10.A A  For bibliographical information for editions and translations of the source texts, see Westrem, The Hereford Map, p.
11.A A  More detailed analysis of these data can be found in my a€?Lessons from Legends on the Hereford Mappa Mundi,a€? Hereford Mappa Mundi Conference proceedings volume being edited by Barber and Harvey (see n. 16.A A  Danubius oritur ab orientali parte Reni fluminis sub quadam ecclesia, et progressus ad orientem, . 23.A A  The a€?standarda€? Latin forms of these place-names and the modern English equivalents are those recorded in the Barrington Atlas of the Greek and Roman World, ed. From the time when it was first mentioned as being in Hereford Cathedral in 1682, until a relatively short time ago, the Hereford Mappamundi was almost entirely the preserve of antiquaries, clergymen with an interest in the middle ages and some historians of cartography. FROM THE TIME when it was first mentioned as being in Hereford Cathedral in 1682, until a relatively short time ago, the Hereford Mappamundi was almost entirely the preserve of antiquaries, clergymen with an interest in the middle ages and some historians of cartography. Details from the Hereford map of the Blemyae and the Psilli.a€? Typical of the strange creatures or 'Wonders of the East' derived by Richard of Haldingham from classical sources and placed in Ethiopia. Equally important work was also being done on medieval and Renaissance world maps as a genre, particularly by medievalists such as Anna-Dorothee von den Brincken and Jorg-Geerd Arentzen in Germany and by Juergen Schulz, primarily an art historian, and David Woodward, a leading historian of cartography, in the United States. The Hereford World Map is the only complete surviving English example of a type of map which was primarily a visualization of all branches of knowledge in a Christian framework and only secondly a geographical object. After the fall of the Roman empire in the 5th century, monks and scholars struggled desperately to preserve from destruction by pagan barbarians the flotsam and jetsam of classical history and learning; to consolidate them and to reconcile them with Christian teaching and biblical history. There would have been several models to choose from, corresponding to the widely differing cartographic traditions inside the Roman Empire, but it seems that the commonest image descended from a large map of the known world that was created for a portico lining the Via Flaminia near the Capitol in Rome during Christ's lifetime. Recent writers such as Arentzen have suggested that, simply because of their sheer availability, from an early date different versions of this map may have been used to illustrate texts by scholars such as St.
Eventually some of the information from the texts became incorporated into the maps themselves, though only sparingly at first.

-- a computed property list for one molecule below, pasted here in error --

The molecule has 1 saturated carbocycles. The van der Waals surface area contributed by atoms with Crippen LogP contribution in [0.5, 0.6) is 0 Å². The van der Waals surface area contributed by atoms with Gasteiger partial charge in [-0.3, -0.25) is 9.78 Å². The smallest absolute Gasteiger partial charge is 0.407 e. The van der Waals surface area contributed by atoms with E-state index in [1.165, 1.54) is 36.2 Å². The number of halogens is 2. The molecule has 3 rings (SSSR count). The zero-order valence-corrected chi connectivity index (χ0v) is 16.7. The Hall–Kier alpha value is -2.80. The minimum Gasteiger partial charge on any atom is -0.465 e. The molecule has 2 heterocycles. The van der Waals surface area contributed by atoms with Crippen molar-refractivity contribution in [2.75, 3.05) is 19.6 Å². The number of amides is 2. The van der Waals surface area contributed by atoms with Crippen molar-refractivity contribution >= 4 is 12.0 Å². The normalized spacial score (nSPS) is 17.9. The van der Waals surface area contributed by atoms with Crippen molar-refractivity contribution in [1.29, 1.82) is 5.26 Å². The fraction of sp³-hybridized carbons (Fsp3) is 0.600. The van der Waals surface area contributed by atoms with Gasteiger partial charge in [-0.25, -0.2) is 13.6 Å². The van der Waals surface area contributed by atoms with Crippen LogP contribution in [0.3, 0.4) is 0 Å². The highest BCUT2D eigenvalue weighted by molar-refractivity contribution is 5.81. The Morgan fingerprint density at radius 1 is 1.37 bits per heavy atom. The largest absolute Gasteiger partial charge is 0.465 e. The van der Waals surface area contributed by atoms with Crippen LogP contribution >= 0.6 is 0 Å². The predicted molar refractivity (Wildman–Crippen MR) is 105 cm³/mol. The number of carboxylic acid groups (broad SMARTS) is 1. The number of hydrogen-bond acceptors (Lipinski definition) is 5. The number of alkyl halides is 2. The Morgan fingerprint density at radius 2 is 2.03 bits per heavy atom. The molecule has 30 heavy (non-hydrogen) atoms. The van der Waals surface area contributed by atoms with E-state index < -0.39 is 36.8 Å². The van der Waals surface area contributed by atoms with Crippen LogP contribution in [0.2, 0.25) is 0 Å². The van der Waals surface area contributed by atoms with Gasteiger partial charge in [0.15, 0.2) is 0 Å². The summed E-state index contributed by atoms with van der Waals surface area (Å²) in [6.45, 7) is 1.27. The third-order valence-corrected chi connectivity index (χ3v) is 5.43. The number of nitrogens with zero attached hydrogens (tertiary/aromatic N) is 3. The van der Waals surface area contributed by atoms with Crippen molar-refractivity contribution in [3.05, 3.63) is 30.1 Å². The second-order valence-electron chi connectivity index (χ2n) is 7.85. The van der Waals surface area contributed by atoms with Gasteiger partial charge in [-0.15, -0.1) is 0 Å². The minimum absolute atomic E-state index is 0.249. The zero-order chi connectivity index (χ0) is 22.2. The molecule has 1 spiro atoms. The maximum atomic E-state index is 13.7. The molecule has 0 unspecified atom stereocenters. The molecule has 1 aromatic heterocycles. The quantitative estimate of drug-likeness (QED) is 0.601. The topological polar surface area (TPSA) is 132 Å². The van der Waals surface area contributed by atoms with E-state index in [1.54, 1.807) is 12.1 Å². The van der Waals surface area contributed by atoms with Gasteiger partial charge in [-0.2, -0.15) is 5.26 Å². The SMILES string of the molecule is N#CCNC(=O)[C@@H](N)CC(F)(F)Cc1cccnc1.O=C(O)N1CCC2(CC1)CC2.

A broad similarity in coastlines with the Hereford map is clear in the Anglo-Saxon [Cottonian] World Map, c.1000 (#210), but there are no illustrations of animals other than the lion (top left). The resulting maps ranged widely in shape and appearance, some being circular, others square. A few maps of the inhabited world were much more detailed, though keeping to the same broad structure and symbolism. Most of these earlier maps were book illustrations, none were particularly big and the maps were always considered to need textual amplification.
From about 1100, however, we know from contemporary descriptions in chronicles and from the few surviving inventories that larger world maps were produced on parchment, cloth and as wall paintings for the adornment of audience chambers in palaces and castles as well as, probably, of altars in the side chapels of religious buildings. A separate written text of an encyclopedic nature, probably written by the map's intellectual creator, however, was still intended to accompany many if not all these large maps and one may originally have accompanied the Hereford world map. These maps seem largely to have been inspired by English scholars working at home or in Europe. The most striking novelty, however, was the vastly increased number of depictions of peoples, animals, and plants of the world copied from illustrations in contemporary handbooks on wildlife, commonly called bestiaries and herbals. Mentions in contemporary records and chronicles, such as those of Matthew Paris, make it plain that these large world maps were once relatively common.
At about the same time that this map was being created, Henry III, perhaps after consultation with Gervase, who had visited him in 1229, commissioned wall maps to hang in the audience chambers of his palaces in Winchester and Westminster. The Hereford Mappamundi is the only full size survivor of these magnificent, encyclopedic English-inspired maps. An inscription in Norman-French at the bottom left attributes the map to Richard of Haldingham and Sleaford.